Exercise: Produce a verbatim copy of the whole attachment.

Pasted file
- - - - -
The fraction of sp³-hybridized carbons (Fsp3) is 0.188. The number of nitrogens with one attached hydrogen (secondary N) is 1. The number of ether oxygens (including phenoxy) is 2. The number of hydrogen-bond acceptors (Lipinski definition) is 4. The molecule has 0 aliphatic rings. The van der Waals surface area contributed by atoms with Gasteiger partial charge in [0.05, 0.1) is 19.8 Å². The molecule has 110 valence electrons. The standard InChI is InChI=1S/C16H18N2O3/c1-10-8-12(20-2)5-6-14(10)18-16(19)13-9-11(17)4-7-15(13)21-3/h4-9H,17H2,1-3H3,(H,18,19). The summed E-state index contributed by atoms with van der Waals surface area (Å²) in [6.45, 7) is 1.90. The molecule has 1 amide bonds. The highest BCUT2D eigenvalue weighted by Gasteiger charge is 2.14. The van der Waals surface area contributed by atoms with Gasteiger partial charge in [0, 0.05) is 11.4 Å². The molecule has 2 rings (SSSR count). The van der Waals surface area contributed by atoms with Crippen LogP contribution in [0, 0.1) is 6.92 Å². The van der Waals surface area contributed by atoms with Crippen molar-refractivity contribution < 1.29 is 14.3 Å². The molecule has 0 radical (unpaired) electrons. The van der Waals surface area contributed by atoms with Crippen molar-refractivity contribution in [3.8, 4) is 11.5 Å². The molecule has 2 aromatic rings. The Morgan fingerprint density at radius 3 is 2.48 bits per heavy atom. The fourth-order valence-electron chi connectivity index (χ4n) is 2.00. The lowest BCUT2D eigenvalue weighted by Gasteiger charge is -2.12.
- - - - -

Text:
The fraction of sp³-hybridized carbons (Fsp3) is 0.188. The number of nitrogens with one attached hydrogen (secondary N) is 1. The number of ether oxygens (including phenoxy) is 2. The number of hydrogen-bond acceptors (Lipinski definition) is 4. The molecule has 0 aliphatic rings. The van der Waals surface area contributed by atoms with Gasteiger partial charge in [0.05, 0.1) is 19.8 Å². The molecule has 110 valence electrons. The standard InChI is InChI=1S/C16H18N2O3/c1-10-8-12(20-2)5-6-14(10)18-16(19)13-9-11(17)4-7-15(13)21-3/h4-9H,17H2,1-3H3,(H,18,19). The summed E-state index contributed by atoms with van der Waals surface area (Å²) in [6.45, 7) is 1.90. The molecule has 1 amide bonds. The highest BCUT2D eigenvalue weighted by Gasteiger charge is 2.14. The van der Waals surface area contributed by atoms with Gasteiger partial charge in [0, 0.05) is 11.4 Å². The molecule has 2 rings (SSSR count). The van der Waals surface area contributed by atoms with Crippen LogP contribution in [0, 0.1) is 6.92 Å². The van der Waals surface area contributed by atoms with Crippen molar-refractivity contribution < 1.29 is 14.3 Å². The molecule has 0 radical (unpaired) electrons. The van der Waals surface area contributed by atoms with Crippen molar-refractivity contribution in [3.8, 4) is 11.5 Å². The molecule has 2 aromatic rings. The Morgan fingerprint density at radius 3 is 2.48 bits per heavy atom. The fourth-order valence-electron chi connectivity index (χ4n) is 2.00. The lowest BCUT2D eigenvalue weighted by Gasteiger charge is -2.12.